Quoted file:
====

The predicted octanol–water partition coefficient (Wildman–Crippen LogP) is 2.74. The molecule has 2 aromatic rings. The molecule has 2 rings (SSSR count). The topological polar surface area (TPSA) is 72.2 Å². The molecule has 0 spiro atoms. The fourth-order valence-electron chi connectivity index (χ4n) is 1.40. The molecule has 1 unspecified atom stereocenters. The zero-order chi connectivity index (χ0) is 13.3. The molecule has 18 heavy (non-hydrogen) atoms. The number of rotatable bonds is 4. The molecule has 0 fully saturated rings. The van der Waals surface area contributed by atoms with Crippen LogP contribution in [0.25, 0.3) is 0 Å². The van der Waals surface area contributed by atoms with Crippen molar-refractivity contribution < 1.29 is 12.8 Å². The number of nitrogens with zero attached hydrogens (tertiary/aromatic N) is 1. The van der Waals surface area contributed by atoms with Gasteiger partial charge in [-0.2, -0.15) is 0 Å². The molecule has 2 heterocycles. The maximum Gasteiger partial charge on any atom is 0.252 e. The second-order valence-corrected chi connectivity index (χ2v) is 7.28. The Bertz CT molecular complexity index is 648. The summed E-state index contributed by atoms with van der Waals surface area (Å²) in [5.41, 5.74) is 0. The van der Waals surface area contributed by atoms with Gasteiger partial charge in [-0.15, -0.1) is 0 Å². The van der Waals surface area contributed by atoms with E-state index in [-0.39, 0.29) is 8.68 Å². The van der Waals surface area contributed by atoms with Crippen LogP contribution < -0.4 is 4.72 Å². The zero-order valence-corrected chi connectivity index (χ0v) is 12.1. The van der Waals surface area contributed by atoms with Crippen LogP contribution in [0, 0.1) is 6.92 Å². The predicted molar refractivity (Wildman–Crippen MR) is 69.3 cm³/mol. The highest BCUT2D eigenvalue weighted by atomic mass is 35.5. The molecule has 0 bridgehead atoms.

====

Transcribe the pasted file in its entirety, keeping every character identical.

The predicted octanol–water partition coefficient (Wildman–Crippen LogP) is 2.74. The molecule has 2 aromatic rings. The molecule has 2 rings (SSSR count). The topological polar surface area (TPSA) is 72.2 Å². The molecule has 0 spiro atoms. The fourth-order valence-electron chi connectivity index (χ4n) is 1.40. The molecule has 1 unspecified atom stereocenters. The zero-order chi connectivity index (χ0) is 13.3. The molecule has 18 heavy (non-hydrogen) atoms. The number of rotatable bonds is 4. The molecule has 0 fully saturated rings. The van der Waals surface area contributed by atoms with Crippen LogP contribution in [0.25, 0.3) is 0 Å². The van der Waals surface area contributed by atoms with Crippen molar-refractivity contribution < 1.29 is 12.8 Å². The number of nitrogens with zero attached hydrogens (tertiary/aromatic N) is 1. The van der Waals surface area contributed by atoms with Gasteiger partial charge in [-0.2, -0.15) is 0 Å². The molecule has 2 heterocycles. The maximum Gasteiger partial charge on any atom is 0.252 e. The second-order valence-corrected chi connectivity index (χ2v) is 7.28. The Bertz CT molecular complexity index is 648. The summed E-state index contributed by atoms with van der Waals surface area (Å²) in [5.41, 5.74) is 0. The van der Waals surface area contributed by atoms with Gasteiger partial charge in [-0.15, -0.1) is 0 Å². The van der Waals surface area contributed by atoms with E-state index in [-0.39, 0.29) is 8.68 Å². The van der Waals surface area contributed by atoms with Crippen LogP contribution < -0.4 is 4.72 Å². The zero-order valence-corrected chi connectivity index (χ0v) is 12.1. The van der Waals surface area contributed by atoms with Crippen LogP contribution in [0, 0.1) is 6.92 Å². The predicted molar refractivity (Wildman–Crippen MR) is 69.3 cm³/mol. The highest BCUT2D eigenvalue weighted by atomic mass is 35.5. The molecule has 0 bridgehead atoms.